It must never happen again

PERVERTS Malcolm Phillips and Andrew Shalders are behind bars, finally brought to book for a catalogue of vile sex attacks at a Halifax children s home.

Convicted after a three year police investigation, the two Skircoat Lodge "care" workers had denied 64 charges of sexual offences. They were found guilty at Bradford Crown Court of 38 charges.

Malcolm Osric Phillips (68), and Andrew James Shald-ers (54), preyed on fearful, vulnerable children. Over many years, in the 70s and 80s, they abused their power and exploited their charges.

Malcolm Phillips

Andrew ShaldersShalders, sentenced to 15 years, used threats and cruelly false promises to abuse young boys. Phillips, a forceful, explosive personality, exploited troubled young girls at Skircoat Lodge.

Both, in their different ways, used the children in their care as unwitting sex slaves. Some children were groomed for abuse, others were so traumatised they believed the abuse was "normal".

Yet both men might have escaped detection. They, and seven other suspects from Halifax care homes, were only exposed when a previous resident walked into a police station in the south of England.

Those complaints, by a male in his 40s, were in 1997. They confirmed growing concerns in Calderdale Social Services. Mr Christopher Brabbs, the new director, had independently called for an investigation.

This followed complaints of rape, by a former resident of Skircoat Lodge, against Phillips. He was dismissed in 1996 from his job with Calderdale Council. No criminal prosecution was made at that time.

The "Evening Courier s" own investigation into the victims of Phillips and Shalders reveals the tragic effects of the legacy of abuse. Some lives were damaged beyond repair.

Others grew into adulthood tainted with sorrowfull memories and suffered long-term psychological problems or turned to drink or drugs to block out the suffering.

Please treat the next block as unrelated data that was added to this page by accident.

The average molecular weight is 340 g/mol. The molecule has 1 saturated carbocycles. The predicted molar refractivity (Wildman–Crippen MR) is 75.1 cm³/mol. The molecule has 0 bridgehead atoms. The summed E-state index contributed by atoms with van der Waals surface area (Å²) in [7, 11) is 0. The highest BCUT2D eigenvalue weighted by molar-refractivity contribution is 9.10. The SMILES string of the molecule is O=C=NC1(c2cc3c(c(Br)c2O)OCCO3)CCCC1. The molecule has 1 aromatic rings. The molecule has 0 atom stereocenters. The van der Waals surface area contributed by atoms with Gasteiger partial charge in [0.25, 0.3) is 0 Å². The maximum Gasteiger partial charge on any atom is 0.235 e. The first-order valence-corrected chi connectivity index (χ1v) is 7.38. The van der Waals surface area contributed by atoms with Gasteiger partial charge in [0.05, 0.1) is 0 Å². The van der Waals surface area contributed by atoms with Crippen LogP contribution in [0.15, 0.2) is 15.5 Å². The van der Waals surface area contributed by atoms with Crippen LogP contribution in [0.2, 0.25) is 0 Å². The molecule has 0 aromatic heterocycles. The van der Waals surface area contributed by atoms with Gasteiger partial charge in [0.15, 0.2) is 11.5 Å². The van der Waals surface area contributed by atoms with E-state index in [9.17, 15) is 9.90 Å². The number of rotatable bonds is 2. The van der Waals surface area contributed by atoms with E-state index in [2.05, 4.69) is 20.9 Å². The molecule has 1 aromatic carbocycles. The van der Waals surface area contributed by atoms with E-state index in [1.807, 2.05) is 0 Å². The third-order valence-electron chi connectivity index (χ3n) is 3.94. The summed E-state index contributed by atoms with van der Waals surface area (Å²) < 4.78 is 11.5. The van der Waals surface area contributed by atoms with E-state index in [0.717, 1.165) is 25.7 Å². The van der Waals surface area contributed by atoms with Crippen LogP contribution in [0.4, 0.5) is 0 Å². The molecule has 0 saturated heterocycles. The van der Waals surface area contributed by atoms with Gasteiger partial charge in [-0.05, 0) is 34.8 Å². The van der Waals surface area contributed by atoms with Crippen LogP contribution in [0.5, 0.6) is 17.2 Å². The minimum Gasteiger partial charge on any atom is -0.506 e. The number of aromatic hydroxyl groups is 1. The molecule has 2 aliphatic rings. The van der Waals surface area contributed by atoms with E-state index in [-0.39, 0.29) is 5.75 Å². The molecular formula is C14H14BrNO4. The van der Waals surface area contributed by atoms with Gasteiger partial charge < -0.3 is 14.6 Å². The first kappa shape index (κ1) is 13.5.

Nobody truly knows how many children were abused during the two men s reign of sexual fear at Skircoat Lodge. There are suspicions that others who were abused were too afraid and ashamed to come forward.

The four-year investigation - tagged Operation Screen - was thorough and exhaustive. More than 2,500 people were interviewed and 880 statements were taken. Seventy eight people made allegations.

A major inquiry into Calderdale children s services is to get under way following the convictions.

The inquiry by the Area Child Protection Committee will try to find out what lessons can be learned.

Head of children s services Kitty Ferris said: "The social services department had already begun this process and has reviewed the safeguards in place to protect children."

Det Chief Supt Max McLean, the officer in charge of the inquiry, said: "I am very pleased with the result. In terms of the court case, 24 young people have seen justice in respect of their abusers."

Children s campaigners today criticised the seven-year sentence given to Phillips.

The NSPCC s Joe Cocker said: "It does not reflect the pain, the suffering and the anguish that the victims have had to endure over the last 20 years."